Understand what the question is asking. The single most frequent error students make in a multiple-choice examination is to misread, and therefore misinterpret, the question. If possible, circle or underline key words that you need to answer the question. You can also skip straight to the question mark to see what the question is asking. This way you will pay attention to only the information that is required and not any irrelevant information.
Paraphrase the question stem by saying to yourself, "I see, I'm looking for...". If the stem provides enough direction, try to anticipate the answer, and then look for it.
Read all the choices and keep an open mind. Even when the first or second choice looks correct, don't simply read the other choices with the intent of dismissing them. Consider them carefully. Watch for “all of the above”!
Think of multiple choice as a series of true/false statements. When an exam gives you choices like “a and b”, “a, b and c”, “a and d” or “all of the above”, take each individual choice and determine whether the statement is true or false for that individual choice. Put a “t” by each statement that is true. Then count all the “t’s” and select the appropriate answer.
Many students can narrow their answers down to two choices and then have problems selecting the correct answer.
Look at each choice and try to determine the word or words that make the choices different. You can also try to put the response choices into your own words and try to answer the question by “matching” your answer with the closest related answer choice.
If two choices overlap or mean essentially the same thing, both are probably incorrect (unless there is a choice of all the above or both B & C).
Notice partner choices (two choices that are opposites or have a difference of one or two words). Often, the correct answer will be one of these options.
Go back and answer questions that you’ve skipped. Now that you have gone through the entire test and read each question, later questions may help you to answer earlier ones. For example, question #30 may trigger an answer to #2.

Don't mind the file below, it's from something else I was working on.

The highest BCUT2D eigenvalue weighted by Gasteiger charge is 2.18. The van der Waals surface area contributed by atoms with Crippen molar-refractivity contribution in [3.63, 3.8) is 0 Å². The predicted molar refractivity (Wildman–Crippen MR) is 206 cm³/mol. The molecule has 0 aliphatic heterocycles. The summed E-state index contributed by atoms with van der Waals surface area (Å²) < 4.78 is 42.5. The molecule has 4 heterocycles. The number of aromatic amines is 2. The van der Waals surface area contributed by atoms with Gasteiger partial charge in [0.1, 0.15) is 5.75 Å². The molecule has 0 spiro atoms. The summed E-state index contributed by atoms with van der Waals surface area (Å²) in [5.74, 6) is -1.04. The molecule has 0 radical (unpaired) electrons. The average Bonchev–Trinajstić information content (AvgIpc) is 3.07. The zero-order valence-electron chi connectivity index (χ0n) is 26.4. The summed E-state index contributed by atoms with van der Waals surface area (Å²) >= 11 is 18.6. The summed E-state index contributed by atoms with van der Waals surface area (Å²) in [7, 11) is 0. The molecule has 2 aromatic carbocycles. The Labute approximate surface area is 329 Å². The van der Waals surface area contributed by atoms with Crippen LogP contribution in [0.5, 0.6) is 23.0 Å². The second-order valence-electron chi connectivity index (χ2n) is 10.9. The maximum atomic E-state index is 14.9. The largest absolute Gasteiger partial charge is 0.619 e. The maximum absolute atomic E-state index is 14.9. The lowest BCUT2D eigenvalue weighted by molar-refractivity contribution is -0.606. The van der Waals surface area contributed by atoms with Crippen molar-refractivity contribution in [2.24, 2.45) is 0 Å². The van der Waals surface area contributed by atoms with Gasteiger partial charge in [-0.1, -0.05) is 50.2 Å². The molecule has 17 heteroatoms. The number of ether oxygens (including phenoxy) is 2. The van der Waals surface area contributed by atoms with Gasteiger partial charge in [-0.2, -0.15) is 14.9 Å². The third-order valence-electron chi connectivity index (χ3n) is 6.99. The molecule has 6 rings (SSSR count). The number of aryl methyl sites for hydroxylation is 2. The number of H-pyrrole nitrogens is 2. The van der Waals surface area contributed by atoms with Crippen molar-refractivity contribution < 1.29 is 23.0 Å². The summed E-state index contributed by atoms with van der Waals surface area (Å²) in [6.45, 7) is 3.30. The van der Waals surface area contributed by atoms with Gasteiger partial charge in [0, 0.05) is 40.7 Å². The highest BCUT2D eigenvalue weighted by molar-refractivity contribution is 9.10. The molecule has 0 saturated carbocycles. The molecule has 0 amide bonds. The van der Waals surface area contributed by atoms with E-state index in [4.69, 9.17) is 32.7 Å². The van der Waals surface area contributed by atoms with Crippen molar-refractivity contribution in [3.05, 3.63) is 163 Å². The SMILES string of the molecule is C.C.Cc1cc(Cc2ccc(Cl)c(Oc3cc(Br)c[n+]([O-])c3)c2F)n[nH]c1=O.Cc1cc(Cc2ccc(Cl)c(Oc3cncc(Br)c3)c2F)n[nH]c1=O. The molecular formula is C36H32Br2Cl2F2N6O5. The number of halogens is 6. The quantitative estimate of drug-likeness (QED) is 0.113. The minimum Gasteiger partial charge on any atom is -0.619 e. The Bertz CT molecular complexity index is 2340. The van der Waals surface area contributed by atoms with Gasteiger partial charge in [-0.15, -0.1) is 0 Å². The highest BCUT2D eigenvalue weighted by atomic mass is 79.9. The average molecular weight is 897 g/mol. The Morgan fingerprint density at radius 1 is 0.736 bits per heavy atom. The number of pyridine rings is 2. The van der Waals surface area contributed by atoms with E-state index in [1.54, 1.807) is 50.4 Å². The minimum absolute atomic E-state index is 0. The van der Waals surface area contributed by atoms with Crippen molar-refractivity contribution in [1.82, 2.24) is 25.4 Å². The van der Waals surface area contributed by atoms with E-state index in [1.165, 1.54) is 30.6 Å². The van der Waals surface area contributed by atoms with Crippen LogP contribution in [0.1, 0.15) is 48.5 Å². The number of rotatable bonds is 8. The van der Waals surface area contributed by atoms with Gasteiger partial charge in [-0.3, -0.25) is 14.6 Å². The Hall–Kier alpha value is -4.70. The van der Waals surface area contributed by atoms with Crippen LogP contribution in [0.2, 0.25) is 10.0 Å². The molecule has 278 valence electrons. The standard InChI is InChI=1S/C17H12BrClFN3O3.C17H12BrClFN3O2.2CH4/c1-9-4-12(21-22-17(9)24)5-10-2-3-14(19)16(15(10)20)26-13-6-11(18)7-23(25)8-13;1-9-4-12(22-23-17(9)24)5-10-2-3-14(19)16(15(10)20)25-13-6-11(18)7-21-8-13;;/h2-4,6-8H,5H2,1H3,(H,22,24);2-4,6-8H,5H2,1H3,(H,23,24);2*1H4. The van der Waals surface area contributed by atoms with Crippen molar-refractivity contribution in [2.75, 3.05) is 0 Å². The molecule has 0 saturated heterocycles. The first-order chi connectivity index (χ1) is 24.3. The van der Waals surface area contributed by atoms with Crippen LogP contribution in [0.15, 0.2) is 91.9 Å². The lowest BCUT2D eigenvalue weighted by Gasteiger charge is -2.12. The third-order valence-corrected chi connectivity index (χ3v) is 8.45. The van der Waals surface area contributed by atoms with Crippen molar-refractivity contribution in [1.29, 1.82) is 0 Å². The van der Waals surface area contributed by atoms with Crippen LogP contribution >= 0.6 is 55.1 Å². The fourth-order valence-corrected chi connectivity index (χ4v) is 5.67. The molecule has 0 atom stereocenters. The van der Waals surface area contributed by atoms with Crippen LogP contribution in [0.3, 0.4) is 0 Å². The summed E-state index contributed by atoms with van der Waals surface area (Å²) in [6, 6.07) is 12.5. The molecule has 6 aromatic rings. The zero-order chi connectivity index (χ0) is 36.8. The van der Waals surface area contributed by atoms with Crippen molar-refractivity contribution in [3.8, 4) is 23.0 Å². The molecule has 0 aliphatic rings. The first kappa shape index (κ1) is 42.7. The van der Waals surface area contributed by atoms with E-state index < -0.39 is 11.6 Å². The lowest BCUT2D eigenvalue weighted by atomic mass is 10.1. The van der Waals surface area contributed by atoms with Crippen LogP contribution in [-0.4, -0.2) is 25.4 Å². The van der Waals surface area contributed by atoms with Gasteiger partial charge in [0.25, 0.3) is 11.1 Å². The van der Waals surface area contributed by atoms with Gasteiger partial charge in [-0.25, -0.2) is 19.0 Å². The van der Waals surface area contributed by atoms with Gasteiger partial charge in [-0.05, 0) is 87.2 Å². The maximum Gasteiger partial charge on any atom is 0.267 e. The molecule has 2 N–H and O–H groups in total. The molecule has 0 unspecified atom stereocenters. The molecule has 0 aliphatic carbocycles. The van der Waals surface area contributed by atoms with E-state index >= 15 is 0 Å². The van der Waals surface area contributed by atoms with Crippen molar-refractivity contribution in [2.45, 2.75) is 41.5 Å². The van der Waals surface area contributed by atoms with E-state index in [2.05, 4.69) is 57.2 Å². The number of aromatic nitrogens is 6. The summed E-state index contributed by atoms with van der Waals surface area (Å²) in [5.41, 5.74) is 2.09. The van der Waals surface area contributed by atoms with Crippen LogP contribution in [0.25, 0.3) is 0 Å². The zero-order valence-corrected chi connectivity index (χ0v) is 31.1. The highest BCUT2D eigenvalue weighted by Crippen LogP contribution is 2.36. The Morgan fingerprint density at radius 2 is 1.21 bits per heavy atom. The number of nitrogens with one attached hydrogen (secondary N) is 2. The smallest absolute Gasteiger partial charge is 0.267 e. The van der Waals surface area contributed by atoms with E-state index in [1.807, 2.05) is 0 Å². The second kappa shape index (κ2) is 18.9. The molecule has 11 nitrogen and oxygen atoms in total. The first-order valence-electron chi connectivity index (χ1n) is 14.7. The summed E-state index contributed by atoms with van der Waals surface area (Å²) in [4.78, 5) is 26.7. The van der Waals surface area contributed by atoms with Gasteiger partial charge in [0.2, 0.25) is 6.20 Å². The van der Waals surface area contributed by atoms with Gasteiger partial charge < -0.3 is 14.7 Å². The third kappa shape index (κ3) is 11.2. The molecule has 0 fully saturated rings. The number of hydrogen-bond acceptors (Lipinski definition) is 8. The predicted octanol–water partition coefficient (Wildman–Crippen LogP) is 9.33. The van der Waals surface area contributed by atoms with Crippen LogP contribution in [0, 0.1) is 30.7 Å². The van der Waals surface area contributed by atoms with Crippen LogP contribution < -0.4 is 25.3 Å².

How to Approach Each Exam Item:
Read the question carefully
To prompt recall, cover the answer choices and then read the question stem carefully and thoroughly to determine exactly what the question is. For exam items with lengthy question stems (i.e., vignettes or detailed descriptions), find and read the actual question first. Then read the entire stem with the goal of answering that question.
Think Think about all that you know about the topic in question. Try to come up with the answer on your own BEFORE looking at the answer choices.
Select the best answer If you find your answer among the choices, go for it! But read all the answer choices first. Never pick an answer without first reading all the choices, no matter how sure you are.
If your answer is not among the answer choices, reread the stem again and think some more. Then, read each answer choice and ask yourself this question: Can I eliminate this option as the correct answer? Look for key words that make an option wrong. On each question, your goal is to narrow it down to no more than two (if you can't narrow it down to just two, skip it and come back later). Now, pick the option that most closely resembles the answer you came up.
How to Move Through the Exam:
1st pass – "easy" questions Make a quick first pass through the exam, answering all those you can with one reading of the question. Skip the others.
2nd pass – "harder" questions On the second pass, answer the items pertaining to topics you know something about. Reread the stem, break it down into parts, and ask yourself what you know about each piece of info given to trigger recall. Eliminate some distractors and reread the stem. Pick the option that best fits the info provided and answers the question. If you still don't know it, skip it again.
3rd pass – "guessing" On the third pass, answer all the remaining items, the ones you couldn't figure out before or know nothing about the topic. See some strategies for guessing below.
When guessing is your only alternative, here are some strategies which may help:
Pick the most general answer choice.
Pick the longest answer choice.
Avoid grammar disagreement – stem and correct answer should agree grammatically (singular vs plural, verb tense agreement, etc.).
Avoid absolutes (always, never, must, none, only, etc.); answer choices that permit exception (usually, generally, sometimes, often, etc.) are more often correct.
Funny or silly answer choices are usually wrong.
Regarding numeric answer choices, pick a middle of the range option.